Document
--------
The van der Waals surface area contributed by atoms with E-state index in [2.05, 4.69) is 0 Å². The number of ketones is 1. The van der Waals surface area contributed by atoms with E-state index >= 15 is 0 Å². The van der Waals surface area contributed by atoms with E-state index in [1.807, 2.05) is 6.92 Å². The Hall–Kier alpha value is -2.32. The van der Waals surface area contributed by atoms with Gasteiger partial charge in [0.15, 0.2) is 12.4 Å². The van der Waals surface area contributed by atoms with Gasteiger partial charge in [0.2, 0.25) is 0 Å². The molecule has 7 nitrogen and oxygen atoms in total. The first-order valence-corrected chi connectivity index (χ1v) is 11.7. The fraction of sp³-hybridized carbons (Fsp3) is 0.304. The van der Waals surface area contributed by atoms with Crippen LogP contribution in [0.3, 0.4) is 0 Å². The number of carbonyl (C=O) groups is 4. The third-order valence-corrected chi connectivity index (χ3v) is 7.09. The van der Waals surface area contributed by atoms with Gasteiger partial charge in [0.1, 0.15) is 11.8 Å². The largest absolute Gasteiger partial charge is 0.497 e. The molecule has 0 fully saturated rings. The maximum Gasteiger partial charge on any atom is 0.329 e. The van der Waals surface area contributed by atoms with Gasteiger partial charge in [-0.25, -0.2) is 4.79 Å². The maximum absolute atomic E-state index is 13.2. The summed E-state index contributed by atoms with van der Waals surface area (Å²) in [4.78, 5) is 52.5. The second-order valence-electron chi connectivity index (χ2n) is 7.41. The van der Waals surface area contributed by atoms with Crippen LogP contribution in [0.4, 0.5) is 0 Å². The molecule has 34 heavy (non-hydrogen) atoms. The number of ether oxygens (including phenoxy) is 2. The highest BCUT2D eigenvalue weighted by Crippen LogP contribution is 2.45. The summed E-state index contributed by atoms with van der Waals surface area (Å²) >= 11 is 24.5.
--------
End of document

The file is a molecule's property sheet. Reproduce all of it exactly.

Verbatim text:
The van der Waals surface area contributed by atoms with E-state index in [2.05, 4.69) is 0 Å². The number of ketones is 1. The van der Waals surface area contributed by atoms with E-state index >= 15 is 0 Å². The van der Waals surface area contributed by atoms with E-state index in [1.807, 2.05) is 6.92 Å². The Hall–Kier alpha value is -2.32. The van der Waals surface area contributed by atoms with Gasteiger partial charge in [0.15, 0.2) is 12.4 Å². The van der Waals surface area contributed by atoms with Gasteiger partial charge in [0.2, 0.25) is 0 Å². The molecule has 7 nitrogen and oxygen atoms in total. The first-order valence-corrected chi connectivity index (χ1v) is 11.7. The fraction of sp³-hybridized carbons (Fsp3) is 0.304. The van der Waals surface area contributed by atoms with Crippen LogP contribution in [0.3, 0.4) is 0 Å². The number of carbonyl (C=O) groups is 4. The third-order valence-corrected chi connectivity index (χ3v) is 7.09. The van der Waals surface area contributed by atoms with Gasteiger partial charge in [0.1, 0.15) is 11.8 Å². The largest absolute Gasteiger partial charge is 0.497 e. The molecule has 0 fully saturated rings. The maximum Gasteiger partial charge on any atom is 0.329 e. The van der Waals surface area contributed by atoms with Gasteiger partial charge in [-0.25, -0.2) is 4.79 Å². The maximum absolute atomic E-state index is 13.2. The summed E-state index contributed by atoms with van der Waals surface area (Å²) in [4.78, 5) is 52.5. The second-order valence-electron chi connectivity index (χ2n) is 7.41. The van der Waals surface area contributed by atoms with Crippen LogP contribution in [0.4, 0.5) is 0 Å². The molecule has 34 heavy (non-hydrogen) atoms. The number of ether oxygens (including phenoxy) is 2. The highest BCUT2D eigenvalue weighted by Crippen LogP contribution is 2.45. The summed E-state index contributed by atoms with van der Waals surface area (Å²) >= 11 is 24.5.